Changes to 2024 Taxes May Help 2023 Tax Planning

By Lisa M. Borrelli, Senior Wealth Specialist, Bryn Mawr Capital Management, a subsidiary of WSFS Financial Corporation

Thinking back to 2022, it was difficult to consume financial media without seeing market volatility and inflation. Throughout 2023, rising interest rates and cooling inflation[1] have dominated the headlines. A benefit for taxpayers looking at 2023 year-end and 2024 preliminary tax planning is the increase to individual tax brackets exceeds current inflation.

Tax Brackets

On November 9, 2023, the IRS released the 2024 tax brackets,[2] which are structured to be tied to inflation. Below, we cover the adjustments to the income thresholds for each tax bracket and the standard deduction that has been adjusted.

Inflation and Ordinary Tax Brackets

As of October 2023, inflation for the previous 12 months was calculated at 3.2%[3]. When the IRS announced the 2024 Tax Brackets, the result was an average of a 5.4% increase from the 2023 values. To some, this may sound like a big shift, while it is immaterial to others. Looking at how much each taxpayer’s income is anticipated to increase in 2024 compared to 2023, as well as where one is in their tax bracket, is likely to influence interpretation. The chart below shows the impact of a 5.4% inflation increase for single and married filing jointly (MFJ) taxpayers. It is fair to point out, that it may be difficult to see a change for those below the 24% tax bracket; the greatest potential impact is for taxpayers in the upper 35% to lower 37% brackets.

(Chart 1)[4]

(in thousands)

 2023 Single2024 Single2023 MFJ2024 MFJ
 10%$0 – $11,000$0 – $11,600$0 – $22,000$0 – $23,200
 12%$11,001 – $44,725$11,601 – $47,150$22,001 – $89,450$23,201 – $94,300
 22%$44,726 – $95,375$47,151 – $100,525$89,451 – $190,750$94,301 – $201,050
 24%$95,376 – $182,100100,526 – $191,950$190,751 – $364,200$201,051 – $383,900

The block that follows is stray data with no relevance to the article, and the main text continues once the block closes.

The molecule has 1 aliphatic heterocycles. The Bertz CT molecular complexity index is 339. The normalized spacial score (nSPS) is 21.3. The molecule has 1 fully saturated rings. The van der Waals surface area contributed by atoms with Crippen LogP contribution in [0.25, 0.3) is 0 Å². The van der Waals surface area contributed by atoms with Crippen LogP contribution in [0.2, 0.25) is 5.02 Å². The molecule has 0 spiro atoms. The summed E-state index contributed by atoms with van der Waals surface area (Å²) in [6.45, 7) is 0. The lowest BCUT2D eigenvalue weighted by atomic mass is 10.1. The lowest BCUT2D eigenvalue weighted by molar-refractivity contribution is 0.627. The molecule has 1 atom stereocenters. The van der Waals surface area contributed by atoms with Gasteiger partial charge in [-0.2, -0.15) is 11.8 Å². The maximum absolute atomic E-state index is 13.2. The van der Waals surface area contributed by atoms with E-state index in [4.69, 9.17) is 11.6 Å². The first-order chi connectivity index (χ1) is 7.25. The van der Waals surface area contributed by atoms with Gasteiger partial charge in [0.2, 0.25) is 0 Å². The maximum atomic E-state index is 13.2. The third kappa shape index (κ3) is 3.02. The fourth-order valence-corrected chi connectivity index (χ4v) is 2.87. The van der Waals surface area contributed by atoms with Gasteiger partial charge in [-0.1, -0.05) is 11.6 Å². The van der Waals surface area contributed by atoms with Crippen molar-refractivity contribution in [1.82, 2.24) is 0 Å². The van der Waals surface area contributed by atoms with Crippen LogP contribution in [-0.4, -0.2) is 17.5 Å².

32%$182,101 – $231,250$191,951 – $243,725$364,201 – $462,500$383,901 – $487,450
 35%$231,251 – $578,125$243,726 – $609,350$462,501 – $693,750$487,451 – $731,200
 2023 Head of Household (HoH)2024 Head of Household (HoH)2023 Married Filing Separately (MFS)2024 Married Filing Separately (MFS)
10% $0 – $15,700$0 – $16,550$0 – $11,000$0 – $11,600
 12%$15,701 – $59,850$16,551 – $63,100$11,001 – $44,725$11,601 – $47,150
 22%$59,851 – $95,350$63,101 – $100,500$44,726 – $95,375$47,151 – $100,525
 24%$95,351 – $182,100$100,501 – $191,950$95,376 – $182,100$100,526 – $191,950
 32%$182,101 – $231,250$191,951 – $243,700$182,101 – $231,250$191,951 – $243,725
 35%$231,251 – $578,100$243,701 – $609,350$231,251 – $346,875$243,726 – $365,600

Standard Deductions

Taxpayers are entitled to a standard deduction or are able to itemize their deductions[5]. The standard deduction is a reduction to ordinary taxable income, and like tax brackets, increases with inflation. In 2024, the standard deduction is set to increase at a rounded average of 5.4% over the 2023 values.

(Chart 2)

 Filing Status:SingleMFJHoH
Tax Year:202320242023202420232024
 Standard Deduction:$13,850$14,600$27,700$29,200$20,800$21,900

Capital Gains Tax Rates

Tax tables can feel intentionally complicated because in the U.S., we not only have graduated tax rates, but we also have multiple classifications of income, each with its own set of rules.